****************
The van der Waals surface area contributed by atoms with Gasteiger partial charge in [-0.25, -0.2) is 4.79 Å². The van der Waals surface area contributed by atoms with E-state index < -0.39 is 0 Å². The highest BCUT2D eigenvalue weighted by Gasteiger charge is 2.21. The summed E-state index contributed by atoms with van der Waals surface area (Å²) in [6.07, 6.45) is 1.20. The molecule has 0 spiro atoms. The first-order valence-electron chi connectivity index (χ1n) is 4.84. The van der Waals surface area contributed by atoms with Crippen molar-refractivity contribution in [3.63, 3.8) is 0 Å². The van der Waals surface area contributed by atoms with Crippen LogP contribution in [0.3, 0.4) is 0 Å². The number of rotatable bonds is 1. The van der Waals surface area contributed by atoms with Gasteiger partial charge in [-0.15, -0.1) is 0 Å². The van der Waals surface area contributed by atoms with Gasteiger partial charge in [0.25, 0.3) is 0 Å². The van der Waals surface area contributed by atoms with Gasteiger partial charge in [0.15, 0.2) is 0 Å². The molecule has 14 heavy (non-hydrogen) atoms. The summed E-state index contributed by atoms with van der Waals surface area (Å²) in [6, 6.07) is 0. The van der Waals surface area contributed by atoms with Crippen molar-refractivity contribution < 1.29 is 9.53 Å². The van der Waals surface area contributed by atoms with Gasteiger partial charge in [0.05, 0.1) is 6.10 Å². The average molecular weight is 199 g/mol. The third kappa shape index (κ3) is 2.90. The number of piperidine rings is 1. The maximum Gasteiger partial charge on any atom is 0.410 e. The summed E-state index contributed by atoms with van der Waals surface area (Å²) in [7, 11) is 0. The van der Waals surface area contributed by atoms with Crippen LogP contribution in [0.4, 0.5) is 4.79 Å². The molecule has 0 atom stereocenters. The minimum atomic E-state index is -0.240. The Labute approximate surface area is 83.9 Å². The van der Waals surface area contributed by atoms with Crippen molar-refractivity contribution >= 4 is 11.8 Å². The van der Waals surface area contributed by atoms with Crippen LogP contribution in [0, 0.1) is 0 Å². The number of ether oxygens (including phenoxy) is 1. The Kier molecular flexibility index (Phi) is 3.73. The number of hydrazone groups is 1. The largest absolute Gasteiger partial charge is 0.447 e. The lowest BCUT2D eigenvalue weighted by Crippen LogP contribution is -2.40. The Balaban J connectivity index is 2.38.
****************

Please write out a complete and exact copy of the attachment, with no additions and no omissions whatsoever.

The van der Waals surface area contributed by atoms with Gasteiger partial charge in [-0.25, -0.2) is 4.79 Å². The van der Waals surface area contributed by atoms with E-state index < -0.39 is 0 Å². The highest BCUT2D eigenvalue weighted by Gasteiger charge is 2.21. The summed E-state index contributed by atoms with van der Waals surface area (Å²) in [6.07, 6.45) is 1.20. The molecule has 0 spiro atoms. The first-order valence-electron chi connectivity index (χ1n) is 4.84. The van der Waals surface area contributed by atoms with Crippen molar-refractivity contribution in [3.63, 3.8) is 0 Å². The van der Waals surface area contributed by atoms with Crippen LogP contribution in [0.3, 0.4) is 0 Å². The number of rotatable bonds is 1. The van der Waals surface area contributed by atoms with Gasteiger partial charge in [-0.15, -0.1) is 0 Å². The van der Waals surface area contributed by atoms with Gasteiger partial charge in [0.25, 0.3) is 0 Å². The van der Waals surface area contributed by atoms with Gasteiger partial charge in [0.15, 0.2) is 0 Å². The molecule has 14 heavy (non-hydrogen) atoms. The summed E-state index contributed by atoms with van der Waals surface area (Å²) in [6, 6.07) is 0. The van der Waals surface area contributed by atoms with Crippen molar-refractivity contribution < 1.29 is 9.53 Å². The van der Waals surface area contributed by atoms with Gasteiger partial charge in [0.05, 0.1) is 6.10 Å². The average molecular weight is 199 g/mol. The third kappa shape index (κ3) is 2.90. The number of piperidine rings is 1. The maximum Gasteiger partial charge on any atom is 0.410 e. The summed E-state index contributed by atoms with van der Waals surface area (Å²) in [7, 11) is 0. The van der Waals surface area contributed by atoms with Crippen LogP contribution in [0.4, 0.5) is 4.79 Å². The molecule has 0 atom stereocenters. The minimum atomic E-state index is -0.240. The Labute approximate surface area is 83.9 Å². The van der Waals surface area contributed by atoms with Crippen molar-refractivity contribution >= 4 is 11.8 Å². The van der Waals surface area contributed by atoms with Crippen LogP contribution in [0, 0.1) is 0 Å². The number of ether oxygens (including phenoxy) is 1. The Kier molecular flexibility index (Phi) is 3.73. The number of hydrazone groups is 1. The largest absolute Gasteiger partial charge is 0.447 e. The lowest BCUT2D eigenvalue weighted by Crippen LogP contribution is -2.40. The Balaban J connectivity index is 2.38.